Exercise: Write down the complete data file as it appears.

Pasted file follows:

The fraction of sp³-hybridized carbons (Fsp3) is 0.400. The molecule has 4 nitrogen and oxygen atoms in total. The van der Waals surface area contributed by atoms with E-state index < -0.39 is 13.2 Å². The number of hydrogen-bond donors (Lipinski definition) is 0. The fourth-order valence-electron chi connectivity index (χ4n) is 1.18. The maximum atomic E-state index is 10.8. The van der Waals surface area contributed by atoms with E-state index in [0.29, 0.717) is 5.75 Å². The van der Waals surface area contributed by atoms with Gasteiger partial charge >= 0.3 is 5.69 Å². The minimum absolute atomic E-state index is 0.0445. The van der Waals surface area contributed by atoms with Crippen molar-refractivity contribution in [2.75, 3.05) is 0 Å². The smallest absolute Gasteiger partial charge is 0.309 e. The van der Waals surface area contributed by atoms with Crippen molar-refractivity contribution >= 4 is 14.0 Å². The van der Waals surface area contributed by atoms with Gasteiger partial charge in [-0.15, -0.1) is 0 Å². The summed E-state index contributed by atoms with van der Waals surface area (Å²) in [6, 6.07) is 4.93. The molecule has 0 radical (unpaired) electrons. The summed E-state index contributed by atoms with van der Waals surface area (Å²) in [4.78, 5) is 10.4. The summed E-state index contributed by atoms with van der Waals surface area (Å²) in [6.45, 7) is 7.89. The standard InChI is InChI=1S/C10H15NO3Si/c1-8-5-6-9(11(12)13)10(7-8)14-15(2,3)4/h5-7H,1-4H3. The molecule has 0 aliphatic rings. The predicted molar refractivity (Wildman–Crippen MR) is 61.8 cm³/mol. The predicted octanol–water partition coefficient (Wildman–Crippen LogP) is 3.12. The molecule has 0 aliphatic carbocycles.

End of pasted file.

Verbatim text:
The fraction of sp³-hybridized carbons (Fsp3) is 0.400. The molecule has 4 nitrogen and oxygen atoms in total. The van der Waals surface area contributed by atoms with E-state index < -0.39 is 13.2 Å². The number of hydrogen-bond donors (Lipinski definition) is 0. The fourth-order valence-electron chi connectivity index (χ4n) is 1.18. The maximum atomic E-state index is 10.8. The van der Waals surface area contributed by atoms with E-state index in [0.29, 0.717) is 5.75 Å². The van der Waals surface area contributed by atoms with Gasteiger partial charge >= 0.3 is 5.69 Å². The minimum absolute atomic E-state index is 0.0445. The van der Waals surface area contributed by atoms with Crippen molar-refractivity contribution in [2.75, 3.05) is 0 Å². The smallest absolute Gasteiger partial charge is 0.309 e. The van der Waals surface area contributed by atoms with Crippen molar-refractivity contribution >= 4 is 14.0 Å². The van der Waals surface area contributed by atoms with Gasteiger partial charge in [-0.15, -0.1) is 0 Å². The summed E-state index contributed by atoms with van der Waals surface area (Å²) in [6, 6.07) is 4.93. The molecule has 0 radical (unpaired) electrons. The summed E-state index contributed by atoms with van der Waals surface area (Å²) in [4.78, 5) is 10.4. The summed E-state index contributed by atoms with van der Waals surface area (Å²) in [6.45, 7) is 7.89. The standard InChI is InChI=1S/C10H15NO3Si/c1-8-5-6-9(11(12)13)10(7-8)14-15(2,3)4/h5-7H,1-4H3. The molecule has 0 aliphatic rings. The predicted molar refractivity (Wildman–Crippen MR) is 61.8 cm³/mol. The predicted octanol–water partition coefficient (Wildman–Crippen LogP) is 3.12. The molecule has 0 aliphatic carbocycles.